– Jetpack
    Apr 16, 2020 at 15:59

I believe the answer is yes, but just barely.

The distance from the Earth to the moon varies significantly over time, from 356,400 to 406,700 km. I plugged the dates of orbital entry and departure for each of the lunar Apollo missions (8, 10-17) into pyephem to find the ranges of lunar distance.

At Apollo 13's flyby, the moon was one day past apogee and about 404,418 km from the Earth; the spacecraft was that distance, plus the moon's radius, plus about 250km altitude, away from the center of the Earth; if it had entered orbit as planned, it would have been more like 100-110 km altitude, and since the moon was past apogee it would have only gotten closer from there.

Apollo 10 was the closest contender; that mission entered lunar orbit two days past a significantly higher apogee, when the moon was about 404,344 km from the Earth -- only 74 km short of the distance at the time of 13's approach! At two days past apogee, the distance would also be decreasing after entry.

I am assuming that the nominal trajectories relative to the moon of these two missions would have been very similar, not enough to make up the 74km difference, so 13 would still have taken the record.

Apollo 15 also entered a couple of days after apogee (maximum Earth-moon distance 403,008 km), and 16 departed a couple of days before apogee (max distance 402,611 km).

Pyephem is very simple to use; just a skim of the quick reference doc was all I needed to whip up this program:

import ephem

# km per astronomical unit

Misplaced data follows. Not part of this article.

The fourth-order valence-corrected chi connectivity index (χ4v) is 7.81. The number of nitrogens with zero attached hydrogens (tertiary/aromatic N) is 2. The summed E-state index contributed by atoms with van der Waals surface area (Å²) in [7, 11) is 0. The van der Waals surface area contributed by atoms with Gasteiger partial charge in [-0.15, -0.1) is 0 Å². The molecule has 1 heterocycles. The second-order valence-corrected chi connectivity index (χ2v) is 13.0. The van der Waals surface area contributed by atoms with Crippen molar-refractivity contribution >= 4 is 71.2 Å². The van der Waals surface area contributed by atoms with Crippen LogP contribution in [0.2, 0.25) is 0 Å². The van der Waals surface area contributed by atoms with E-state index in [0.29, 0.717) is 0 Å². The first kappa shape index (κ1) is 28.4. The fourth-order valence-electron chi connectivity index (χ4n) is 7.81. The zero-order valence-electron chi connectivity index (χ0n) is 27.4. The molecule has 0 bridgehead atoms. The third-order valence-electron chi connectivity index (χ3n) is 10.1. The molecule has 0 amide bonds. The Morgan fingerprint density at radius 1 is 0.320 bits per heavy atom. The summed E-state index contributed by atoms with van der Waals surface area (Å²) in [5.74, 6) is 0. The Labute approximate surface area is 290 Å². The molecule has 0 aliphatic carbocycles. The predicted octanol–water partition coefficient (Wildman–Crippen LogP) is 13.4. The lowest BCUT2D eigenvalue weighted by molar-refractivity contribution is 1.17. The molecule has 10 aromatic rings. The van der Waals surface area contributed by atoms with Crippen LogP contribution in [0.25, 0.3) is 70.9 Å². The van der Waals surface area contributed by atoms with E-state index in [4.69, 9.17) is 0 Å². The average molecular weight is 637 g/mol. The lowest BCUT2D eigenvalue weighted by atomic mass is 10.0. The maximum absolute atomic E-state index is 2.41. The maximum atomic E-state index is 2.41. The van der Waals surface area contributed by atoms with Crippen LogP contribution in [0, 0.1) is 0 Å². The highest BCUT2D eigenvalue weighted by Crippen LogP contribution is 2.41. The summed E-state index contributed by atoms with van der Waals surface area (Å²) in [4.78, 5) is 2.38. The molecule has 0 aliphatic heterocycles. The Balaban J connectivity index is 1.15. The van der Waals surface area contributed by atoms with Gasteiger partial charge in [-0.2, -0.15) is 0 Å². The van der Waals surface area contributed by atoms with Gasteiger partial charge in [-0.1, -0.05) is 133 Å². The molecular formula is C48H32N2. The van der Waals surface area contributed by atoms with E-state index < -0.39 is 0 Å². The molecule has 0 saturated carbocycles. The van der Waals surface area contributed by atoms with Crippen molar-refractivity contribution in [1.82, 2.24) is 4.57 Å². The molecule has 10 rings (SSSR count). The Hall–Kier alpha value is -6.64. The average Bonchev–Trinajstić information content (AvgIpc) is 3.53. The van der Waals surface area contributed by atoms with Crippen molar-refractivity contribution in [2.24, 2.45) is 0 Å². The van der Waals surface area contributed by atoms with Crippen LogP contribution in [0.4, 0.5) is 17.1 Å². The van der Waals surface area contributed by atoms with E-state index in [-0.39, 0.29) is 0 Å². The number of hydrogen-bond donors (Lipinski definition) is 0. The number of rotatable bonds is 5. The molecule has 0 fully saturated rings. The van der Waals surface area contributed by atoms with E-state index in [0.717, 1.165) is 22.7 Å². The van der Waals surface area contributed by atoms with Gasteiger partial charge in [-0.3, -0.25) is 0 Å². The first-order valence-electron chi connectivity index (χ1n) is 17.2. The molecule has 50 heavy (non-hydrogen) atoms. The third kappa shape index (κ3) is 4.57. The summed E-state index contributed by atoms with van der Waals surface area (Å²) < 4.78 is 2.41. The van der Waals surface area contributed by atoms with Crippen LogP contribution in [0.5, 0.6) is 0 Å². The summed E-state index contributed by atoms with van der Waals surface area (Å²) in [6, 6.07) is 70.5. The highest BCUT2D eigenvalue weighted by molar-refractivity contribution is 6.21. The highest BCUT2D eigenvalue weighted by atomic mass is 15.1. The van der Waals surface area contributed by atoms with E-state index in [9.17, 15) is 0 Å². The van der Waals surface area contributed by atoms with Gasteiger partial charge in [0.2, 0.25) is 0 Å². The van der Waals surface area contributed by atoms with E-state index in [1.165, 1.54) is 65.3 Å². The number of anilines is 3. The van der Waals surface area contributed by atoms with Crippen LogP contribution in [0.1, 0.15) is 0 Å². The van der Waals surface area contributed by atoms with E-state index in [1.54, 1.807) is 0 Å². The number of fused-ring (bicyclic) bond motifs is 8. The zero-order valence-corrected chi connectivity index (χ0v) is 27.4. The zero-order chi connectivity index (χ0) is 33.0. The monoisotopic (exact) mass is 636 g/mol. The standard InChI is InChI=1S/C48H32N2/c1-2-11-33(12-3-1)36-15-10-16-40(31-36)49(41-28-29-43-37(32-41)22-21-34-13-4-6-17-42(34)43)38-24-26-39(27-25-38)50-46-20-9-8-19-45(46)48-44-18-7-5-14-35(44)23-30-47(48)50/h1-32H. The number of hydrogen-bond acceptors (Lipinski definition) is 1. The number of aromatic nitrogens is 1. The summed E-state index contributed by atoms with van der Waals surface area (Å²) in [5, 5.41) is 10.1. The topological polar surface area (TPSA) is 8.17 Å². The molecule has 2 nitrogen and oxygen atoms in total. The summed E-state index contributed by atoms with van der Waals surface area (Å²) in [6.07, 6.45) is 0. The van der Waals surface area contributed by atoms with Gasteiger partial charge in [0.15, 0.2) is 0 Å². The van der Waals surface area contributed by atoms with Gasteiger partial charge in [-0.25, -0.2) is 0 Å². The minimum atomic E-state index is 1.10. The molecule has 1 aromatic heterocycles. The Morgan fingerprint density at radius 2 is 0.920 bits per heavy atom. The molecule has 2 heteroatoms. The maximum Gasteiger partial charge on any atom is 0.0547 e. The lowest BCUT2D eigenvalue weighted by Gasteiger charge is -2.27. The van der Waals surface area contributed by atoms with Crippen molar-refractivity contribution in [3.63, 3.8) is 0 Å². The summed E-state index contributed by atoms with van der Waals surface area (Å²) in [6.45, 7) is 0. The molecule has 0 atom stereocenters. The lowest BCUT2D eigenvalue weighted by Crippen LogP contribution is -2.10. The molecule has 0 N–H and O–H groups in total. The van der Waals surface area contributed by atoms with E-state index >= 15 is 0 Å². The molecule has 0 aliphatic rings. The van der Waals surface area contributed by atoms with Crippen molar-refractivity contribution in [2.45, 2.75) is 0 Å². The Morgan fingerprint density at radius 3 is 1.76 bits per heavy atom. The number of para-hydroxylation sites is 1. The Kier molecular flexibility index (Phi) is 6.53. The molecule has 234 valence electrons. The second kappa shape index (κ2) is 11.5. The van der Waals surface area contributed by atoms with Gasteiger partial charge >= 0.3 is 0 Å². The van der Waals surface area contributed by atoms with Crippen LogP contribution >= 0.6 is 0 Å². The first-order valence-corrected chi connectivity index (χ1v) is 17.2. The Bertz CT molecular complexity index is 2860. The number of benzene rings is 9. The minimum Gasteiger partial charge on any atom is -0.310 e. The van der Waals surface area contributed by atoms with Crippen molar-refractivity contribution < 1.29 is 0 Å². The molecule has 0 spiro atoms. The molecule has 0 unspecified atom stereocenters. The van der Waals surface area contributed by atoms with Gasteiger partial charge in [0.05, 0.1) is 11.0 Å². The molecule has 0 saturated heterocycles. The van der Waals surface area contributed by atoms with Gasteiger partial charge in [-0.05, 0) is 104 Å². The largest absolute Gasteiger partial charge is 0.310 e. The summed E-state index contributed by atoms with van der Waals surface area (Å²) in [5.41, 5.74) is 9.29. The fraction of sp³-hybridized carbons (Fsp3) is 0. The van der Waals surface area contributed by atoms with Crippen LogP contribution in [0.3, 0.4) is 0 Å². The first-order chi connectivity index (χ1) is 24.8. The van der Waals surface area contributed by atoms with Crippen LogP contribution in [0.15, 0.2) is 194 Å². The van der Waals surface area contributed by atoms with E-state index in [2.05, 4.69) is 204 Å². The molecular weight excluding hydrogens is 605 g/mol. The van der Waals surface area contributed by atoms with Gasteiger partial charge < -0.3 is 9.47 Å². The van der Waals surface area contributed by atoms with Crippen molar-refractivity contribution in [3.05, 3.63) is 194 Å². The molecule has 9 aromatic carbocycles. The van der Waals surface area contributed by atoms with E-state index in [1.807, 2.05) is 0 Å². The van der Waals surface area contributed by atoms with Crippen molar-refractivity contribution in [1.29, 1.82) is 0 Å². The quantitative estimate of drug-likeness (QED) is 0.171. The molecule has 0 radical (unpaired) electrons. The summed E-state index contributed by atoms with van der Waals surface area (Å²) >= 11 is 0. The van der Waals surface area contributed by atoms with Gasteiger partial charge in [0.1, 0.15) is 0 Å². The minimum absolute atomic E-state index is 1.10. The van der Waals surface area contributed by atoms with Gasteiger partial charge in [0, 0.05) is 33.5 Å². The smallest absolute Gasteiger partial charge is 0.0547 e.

AU = 149597800

apollos = [
("Apollo 8 ","1968/12/24 9:59:20","1968/12/25 6:10:17"),
("Apollo 10","1969/5/21 20:44:54","1969/5/24 10:25:38"),
("Apollo 11","1969/7/19 17:21:50","1969/7/22 4:55:42"),
("Apollo 12","1969/11/18 3:47:23","1969/11/21 20:49:16"),
("Apollo 13","1970/4/15 00:21:00","1970/4/15 00:21:00"),
("Apollo 14","1971/2/4 06:59:42","1971/2/7 01:39:04"),
("Apollo 15","1971/7/29 20:05:46","1971/8/4 21:22:45"),
("Apollo 16","1972/4/19 20:22:27","1972/4/25 02:15:33"),
("Apollo 17","1972/12/10 19:47:22","1972/12/16 23:35:09"),

for name,date,enddate in apollos:
    m = ephem.Moon()
    m.compute( date, epoch = "1950") 
    startdistance = m.earth_distance*AU
    m.compute( enddate, epoch = "1950") 
    enddistance = m.earth_distance*AU

    print ("%9s: %d-%d" % (name, startdistance, enddistance))

Which yields the following table:

Apollo 8 : 376372-381691
Apollo 10: 404344-396084
Apollo 11: 394473-382464
Apollo 12: 375882-387685
Apollo 13: 404418-404418
Apollo 14: 384469-395180
Apollo 15: 403008-374865
Apollo 16: 379697-402611
Apollo 17: 394279-363688
  • $\begingroup$ I'm trying to figure out if these numbers and the numbers from PearsonArtPhoto's answer are consistent. Do you know where PyEphem gets its data from? $\endgroup$
    – Ludo
    Apr 14, 2020 at 15:35
  • $\begingroup$ I believe PyEphem contains its own databases; I don't know where those are sourced. $\endgroup$ Apr 14, 2020 at 16:18
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    $\begingroup$ As I noted on PearsonArtPhoto's answer, you can't assume that the orbits were similar, because they weren't. $\endgroup$
    – Mark
    Apr 14, 2020 at 21:27
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    $\begingroup$ @Ludo this is about solar system bodies; don't (yet) know about spacecraft. PyEphem under the hood - how does it calculate position of planets? PyEphem's maintainer is active in SE and SO so I'll ask about it and link here. $\endgroup$
    – uhoh
    Apr 17, 2020 at 0:48